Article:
The DNC weighs in on FDP's unfair voting structure

As many of you know, the Florida Democratic Party is one of ten state parties that still operates under an antiquated and unfair weighted vote system. This system allows for 14 people to hold the majority voting power in the State Executive Committee of the Democratic Party in Florida, and it also under represents minority communities. 

We have known for some time that this weighted vote system ran afoul of the DNC rules that one person should have one vote. However, FDP leaders have insisted that there is no other way. In the last year the Miami-Dade delegation joined other smaller and mid-size counties to push this issue and bring it back to the forefront - only to be met by the same naysayers who have the most to lose from changing the system.

Well, now the DNC has weighed in (again), and it has given Florida one year to fix this mess. Their letter is below and attached, along with the resolution they passed.

At its meeting on August 22, 2019, in conjunction with the recent Democratic National Committee meeting in San Francisco, the DNC Rules and Bylaws Committee (RBC) approved the attached resolution concerning the use of weighted votes by State Democratic Parties. 

The issue of individual state committee members casting weighted or multiple votes was initially raised as part of a challenge to a state’s selection of its DNC members. While the Credentials Committee ultimately dismissed the challenge raising this issue, they did direct the RBC to review the use of weighted votes by state parties in order to determine if the practice is consistent with both the spirit and intent of the Party’s rules. 

To date, DNC Staff has identified 10 states that use some type of weighted vote process for conducting business -- including the selection of Democratic National Committee members. Those states include Florida, Hawaii, Illinois, Kentucky, Maryland, Missouri, Montana, New York, North Carolina, and South Dakota. In order to do the necessary due diligence to fully assess the use of weighted voting in our process, the RBC is seeking to gather additional information about State Party voting structures.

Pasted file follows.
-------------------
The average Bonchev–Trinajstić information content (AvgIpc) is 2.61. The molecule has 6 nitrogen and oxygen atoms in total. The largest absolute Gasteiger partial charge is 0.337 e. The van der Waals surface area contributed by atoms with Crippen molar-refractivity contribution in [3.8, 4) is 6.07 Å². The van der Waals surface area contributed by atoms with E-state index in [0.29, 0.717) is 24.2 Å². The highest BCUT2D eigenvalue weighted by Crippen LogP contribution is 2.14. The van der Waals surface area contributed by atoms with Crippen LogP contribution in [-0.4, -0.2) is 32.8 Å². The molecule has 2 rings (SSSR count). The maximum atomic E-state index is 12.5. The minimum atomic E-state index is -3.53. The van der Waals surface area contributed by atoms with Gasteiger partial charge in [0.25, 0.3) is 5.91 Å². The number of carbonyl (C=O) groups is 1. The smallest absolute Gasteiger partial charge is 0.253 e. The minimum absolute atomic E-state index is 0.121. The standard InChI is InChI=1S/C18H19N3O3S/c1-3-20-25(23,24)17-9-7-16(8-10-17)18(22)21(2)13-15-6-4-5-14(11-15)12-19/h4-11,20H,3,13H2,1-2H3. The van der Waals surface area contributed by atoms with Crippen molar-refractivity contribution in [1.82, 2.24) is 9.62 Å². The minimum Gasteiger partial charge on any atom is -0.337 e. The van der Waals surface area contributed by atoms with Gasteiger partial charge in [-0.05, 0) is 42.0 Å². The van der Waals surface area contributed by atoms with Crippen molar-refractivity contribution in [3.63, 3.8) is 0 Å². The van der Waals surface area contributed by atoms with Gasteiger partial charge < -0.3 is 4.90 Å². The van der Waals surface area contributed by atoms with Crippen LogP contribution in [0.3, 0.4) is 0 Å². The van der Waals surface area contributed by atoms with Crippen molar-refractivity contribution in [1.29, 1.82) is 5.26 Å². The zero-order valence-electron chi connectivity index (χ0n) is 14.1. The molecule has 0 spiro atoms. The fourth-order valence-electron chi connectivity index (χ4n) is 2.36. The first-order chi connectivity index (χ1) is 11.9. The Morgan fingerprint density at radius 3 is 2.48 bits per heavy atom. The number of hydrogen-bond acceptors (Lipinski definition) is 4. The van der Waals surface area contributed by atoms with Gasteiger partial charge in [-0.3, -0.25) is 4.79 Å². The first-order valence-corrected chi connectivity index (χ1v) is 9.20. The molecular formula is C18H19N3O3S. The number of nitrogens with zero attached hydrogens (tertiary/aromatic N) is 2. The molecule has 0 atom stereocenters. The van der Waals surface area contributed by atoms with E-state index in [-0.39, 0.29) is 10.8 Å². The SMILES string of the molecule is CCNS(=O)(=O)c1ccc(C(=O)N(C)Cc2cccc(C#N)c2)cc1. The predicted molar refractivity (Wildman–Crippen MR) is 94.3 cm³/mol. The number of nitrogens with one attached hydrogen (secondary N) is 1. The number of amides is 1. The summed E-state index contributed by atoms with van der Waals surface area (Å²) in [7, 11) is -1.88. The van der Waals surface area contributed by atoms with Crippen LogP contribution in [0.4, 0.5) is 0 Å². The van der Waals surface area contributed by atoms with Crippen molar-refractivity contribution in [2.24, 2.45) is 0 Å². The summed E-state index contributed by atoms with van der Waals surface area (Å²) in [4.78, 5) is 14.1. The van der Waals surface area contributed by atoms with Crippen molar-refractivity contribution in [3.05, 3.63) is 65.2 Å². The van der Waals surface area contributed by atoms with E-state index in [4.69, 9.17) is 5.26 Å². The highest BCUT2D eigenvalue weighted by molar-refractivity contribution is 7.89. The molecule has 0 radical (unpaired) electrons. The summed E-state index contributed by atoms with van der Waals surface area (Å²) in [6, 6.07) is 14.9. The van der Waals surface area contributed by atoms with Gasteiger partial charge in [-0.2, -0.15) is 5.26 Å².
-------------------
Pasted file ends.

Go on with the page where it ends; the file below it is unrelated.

To aid the RBC’s review of State Party voting structures and to address any potential issues that may be identified prior to your state’s selection of DNC members next year, we have asked PADS Staff to reach out to you and to gather the following information.  Staff will schedule a call with you and your team in order to have the information below by Tuesday, October 15, 2019:

  • A copy of the State Party’s current bylaws and any other relevant rules or procedures related to voting by the State Committee members;
  • Any relevant statutory language describing the composition and/or voting structure of the State Party.
  • A description and number of members that serve on the State Committee;
  • A description of the method used for calculating the number of votes allocated to members and the total number of votes (weighted or otherwise) cast by State Committee members;
  • A description of how votes are allotted to members, and a chart showing how many votes each member casts;
  • A description of the procedures used to elect the state’s DNC members and Party officers, including the time frames in which those elections occur;
  • A description of how the committee provides for the equal division of its membership in accordance with Article 9, Section 16 of the National Party’s Charter; and
  • A chart indicating the demographic composition of the State Committee membership.